Title

London 2012 : a Chinese charm offensive : a reputation rebuilt and an impression changed?

Document Type

Journal article

Source Publication

International Journal of the History of Sport

Publication Date

12-1-2013

Volume

30

Issue

15

First Page

1748

Last Page

1757

Keywords

Chinese athletes; the London 2012 Olympics; amiability; reputation; nationalist sentiment

Abstract

Displaying amiability (qinheli) was one of the duties of the Chinese athletes involved in the London 2012 Olympics. Why did the Chinese government ask them to behave in this way? How did the athletes carry out the mandate? Was their amiable performance intended to arouse nationalist sentiment among the Chinese? In response to these questions, two key political preoccupations of the Chinese authorities in the post London Olympics era are identified: remedying foreigners’ negative impressions of China, and gaining a greater input into the decision-making of the International Olympic Committee and its affiliated international sports federations. These objectives are shown to illustrate China’s intention to rebuild its international reputation and challenge the status quo of the international sporting community.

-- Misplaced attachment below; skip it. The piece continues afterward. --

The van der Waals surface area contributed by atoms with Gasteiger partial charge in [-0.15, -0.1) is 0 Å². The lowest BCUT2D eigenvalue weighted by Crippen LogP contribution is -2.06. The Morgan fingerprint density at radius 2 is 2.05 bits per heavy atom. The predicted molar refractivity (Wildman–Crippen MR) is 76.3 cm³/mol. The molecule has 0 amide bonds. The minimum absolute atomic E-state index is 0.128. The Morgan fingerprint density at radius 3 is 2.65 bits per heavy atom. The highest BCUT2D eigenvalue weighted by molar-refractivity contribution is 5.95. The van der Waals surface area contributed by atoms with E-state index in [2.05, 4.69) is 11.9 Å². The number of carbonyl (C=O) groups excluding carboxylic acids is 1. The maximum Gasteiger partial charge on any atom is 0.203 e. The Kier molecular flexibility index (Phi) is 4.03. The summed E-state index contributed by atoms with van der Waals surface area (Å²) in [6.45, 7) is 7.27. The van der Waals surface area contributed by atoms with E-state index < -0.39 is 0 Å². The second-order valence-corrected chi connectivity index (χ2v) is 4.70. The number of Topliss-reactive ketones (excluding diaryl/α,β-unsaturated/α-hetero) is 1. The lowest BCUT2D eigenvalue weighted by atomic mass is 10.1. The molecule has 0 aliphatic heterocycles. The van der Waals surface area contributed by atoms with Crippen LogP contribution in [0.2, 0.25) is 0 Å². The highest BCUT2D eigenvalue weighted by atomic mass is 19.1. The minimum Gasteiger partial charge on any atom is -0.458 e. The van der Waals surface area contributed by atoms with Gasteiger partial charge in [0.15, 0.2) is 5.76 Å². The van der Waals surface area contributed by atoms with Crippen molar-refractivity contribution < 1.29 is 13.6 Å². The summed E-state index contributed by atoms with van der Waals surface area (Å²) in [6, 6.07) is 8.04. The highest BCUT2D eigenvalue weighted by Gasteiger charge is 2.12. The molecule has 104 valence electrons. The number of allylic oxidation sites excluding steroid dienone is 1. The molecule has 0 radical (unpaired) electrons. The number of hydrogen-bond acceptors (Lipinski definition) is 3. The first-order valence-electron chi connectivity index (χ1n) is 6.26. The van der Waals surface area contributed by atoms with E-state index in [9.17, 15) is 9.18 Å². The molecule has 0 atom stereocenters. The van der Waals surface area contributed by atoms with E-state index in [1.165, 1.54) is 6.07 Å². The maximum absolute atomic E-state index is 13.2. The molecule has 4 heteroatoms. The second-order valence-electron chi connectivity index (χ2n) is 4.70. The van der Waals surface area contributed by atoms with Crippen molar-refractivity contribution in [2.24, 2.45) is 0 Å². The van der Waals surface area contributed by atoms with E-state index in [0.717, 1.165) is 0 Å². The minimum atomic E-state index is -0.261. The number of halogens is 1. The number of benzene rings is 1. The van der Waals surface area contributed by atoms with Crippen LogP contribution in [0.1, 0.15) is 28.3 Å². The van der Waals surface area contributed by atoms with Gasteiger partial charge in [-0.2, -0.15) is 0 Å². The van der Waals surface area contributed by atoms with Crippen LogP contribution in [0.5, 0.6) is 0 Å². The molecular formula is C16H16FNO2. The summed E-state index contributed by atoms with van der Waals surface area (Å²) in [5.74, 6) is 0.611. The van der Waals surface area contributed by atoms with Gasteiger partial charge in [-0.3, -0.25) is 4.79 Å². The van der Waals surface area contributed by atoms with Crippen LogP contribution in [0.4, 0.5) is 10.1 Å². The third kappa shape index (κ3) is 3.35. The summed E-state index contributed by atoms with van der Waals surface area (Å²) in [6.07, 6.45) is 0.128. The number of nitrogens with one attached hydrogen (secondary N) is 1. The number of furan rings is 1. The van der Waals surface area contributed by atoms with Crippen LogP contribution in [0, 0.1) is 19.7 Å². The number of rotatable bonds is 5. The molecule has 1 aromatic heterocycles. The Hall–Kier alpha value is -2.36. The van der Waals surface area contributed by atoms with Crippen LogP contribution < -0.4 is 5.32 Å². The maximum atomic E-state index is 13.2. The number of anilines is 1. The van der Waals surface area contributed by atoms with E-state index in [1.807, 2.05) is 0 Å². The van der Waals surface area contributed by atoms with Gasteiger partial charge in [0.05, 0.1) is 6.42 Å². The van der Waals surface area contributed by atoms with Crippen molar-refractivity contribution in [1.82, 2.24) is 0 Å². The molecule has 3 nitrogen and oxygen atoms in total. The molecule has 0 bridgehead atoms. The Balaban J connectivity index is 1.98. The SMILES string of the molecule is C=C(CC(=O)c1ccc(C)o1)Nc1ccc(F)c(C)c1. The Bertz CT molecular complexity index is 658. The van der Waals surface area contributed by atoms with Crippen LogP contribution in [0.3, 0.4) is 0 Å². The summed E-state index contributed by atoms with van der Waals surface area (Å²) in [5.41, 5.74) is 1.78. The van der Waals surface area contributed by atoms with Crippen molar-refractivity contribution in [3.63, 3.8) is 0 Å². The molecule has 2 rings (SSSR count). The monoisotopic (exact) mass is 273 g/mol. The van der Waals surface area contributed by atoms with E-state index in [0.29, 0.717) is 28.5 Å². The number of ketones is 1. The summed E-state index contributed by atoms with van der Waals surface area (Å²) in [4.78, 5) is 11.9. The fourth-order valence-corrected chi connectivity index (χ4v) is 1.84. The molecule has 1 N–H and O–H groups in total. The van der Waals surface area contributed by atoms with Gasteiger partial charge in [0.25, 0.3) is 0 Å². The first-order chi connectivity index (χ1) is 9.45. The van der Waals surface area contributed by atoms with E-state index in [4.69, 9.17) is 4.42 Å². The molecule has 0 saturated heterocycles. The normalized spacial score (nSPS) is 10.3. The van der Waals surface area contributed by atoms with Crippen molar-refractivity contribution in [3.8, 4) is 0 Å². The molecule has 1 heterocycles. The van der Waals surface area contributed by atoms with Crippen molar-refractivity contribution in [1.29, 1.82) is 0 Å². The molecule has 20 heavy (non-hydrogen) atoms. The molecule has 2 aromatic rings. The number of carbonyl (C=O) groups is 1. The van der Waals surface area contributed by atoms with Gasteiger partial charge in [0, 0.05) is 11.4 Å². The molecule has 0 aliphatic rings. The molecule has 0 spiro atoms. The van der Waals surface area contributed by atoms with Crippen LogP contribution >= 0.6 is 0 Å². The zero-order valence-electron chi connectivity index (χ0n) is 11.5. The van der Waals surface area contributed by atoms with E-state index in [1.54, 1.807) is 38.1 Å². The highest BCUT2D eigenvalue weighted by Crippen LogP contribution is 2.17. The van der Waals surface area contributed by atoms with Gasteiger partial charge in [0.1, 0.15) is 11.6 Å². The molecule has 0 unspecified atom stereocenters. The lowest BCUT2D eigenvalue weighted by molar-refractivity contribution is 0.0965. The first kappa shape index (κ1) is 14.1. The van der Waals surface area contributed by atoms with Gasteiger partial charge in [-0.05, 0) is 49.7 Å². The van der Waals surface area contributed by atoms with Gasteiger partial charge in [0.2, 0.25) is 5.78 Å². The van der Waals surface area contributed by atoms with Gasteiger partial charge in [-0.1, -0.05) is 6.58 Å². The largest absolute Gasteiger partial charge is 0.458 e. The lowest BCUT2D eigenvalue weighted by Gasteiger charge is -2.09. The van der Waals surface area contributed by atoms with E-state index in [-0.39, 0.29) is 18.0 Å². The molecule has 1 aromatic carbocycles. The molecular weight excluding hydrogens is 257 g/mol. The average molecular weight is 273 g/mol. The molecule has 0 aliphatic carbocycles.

DOI

10.1080/09523367.2013.854777

Print ISSN

09523367

E-ISSN

17439035

Publisher Statement

Copyright © 2013 Taylor & Francis

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Full-text Version

Publisher’s Version

Recommended Citation

Chu, M. P. (2013). London 2012: A Chinese charm offensive: A reputation rebuilt and an impression changed? International Journal of the History of Sport, 30(15), 1748-1757. doi: 10.1080/09523367.2013.854777